The Rift in the GOP
Across numerous topics most of us have mentioned at one time or another the rift that seems to be growing within the GOP. The two sides being the Tea Part and the slightly more moderate establishment Republicans. During this weeks regional elections several races were singled out as a representation of this divide. Several news outlets have played this up as the beginning of a fight for the future of the party. Just one of the recent articles:
There are other signs of an establishment fed up with the tactics of groups like SCF.
Back in August, Tennessee Sen. Lamar Alexander, who is seen as a possible 2014 target by tea party conservatives, penned an op-ed in the Nashville Tennessean in which he denounced the all-or-nothing tactics that some within the party advocate. Wrote Alexander:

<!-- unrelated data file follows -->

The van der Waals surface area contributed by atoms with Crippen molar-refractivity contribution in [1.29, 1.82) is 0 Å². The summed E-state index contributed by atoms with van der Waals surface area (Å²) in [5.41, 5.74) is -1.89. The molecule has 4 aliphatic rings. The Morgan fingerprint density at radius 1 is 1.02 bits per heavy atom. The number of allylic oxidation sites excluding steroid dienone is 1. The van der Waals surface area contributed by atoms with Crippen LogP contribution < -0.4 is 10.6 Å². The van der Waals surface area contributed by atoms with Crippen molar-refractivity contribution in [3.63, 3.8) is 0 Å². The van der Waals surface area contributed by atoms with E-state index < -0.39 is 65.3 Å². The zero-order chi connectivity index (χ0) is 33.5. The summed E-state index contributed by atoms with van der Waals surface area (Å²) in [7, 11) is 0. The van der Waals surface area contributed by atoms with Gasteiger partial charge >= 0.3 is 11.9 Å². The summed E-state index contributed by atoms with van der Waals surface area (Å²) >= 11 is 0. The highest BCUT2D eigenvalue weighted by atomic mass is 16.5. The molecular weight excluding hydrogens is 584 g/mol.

“I learned to count in Maryville City Schools. So I know that if you only have 45 votes and you need 60 senators to get something important done like balancing the budget and fixing the debt, then you have to work with other people — that is, IF you really care about solving the problem, IF you really want to get a result, instead of just making a speech.”
The moral of the story? That after years of trying to make nice with the growing constellation of tea party groups, the GOP establishment has realized that there isn’t likely to be a peaceful detente any time soon. Groups like the Senate Conservatives Fund don’t want to win a seat at the establishment table. They want to tip the table over and take an ax to it.
Here’s how Piper, the McConnell ally, framed the fight in an e-mail exchange with The Fix Wednesday night: “It is not so much establishment versus outsiders as it is those who feel a responsibility to steer the country toward better times and those who seek to profit off of artificial measures of partisan purity.”
So is this the beginning of mainstream Republicans retaking their party?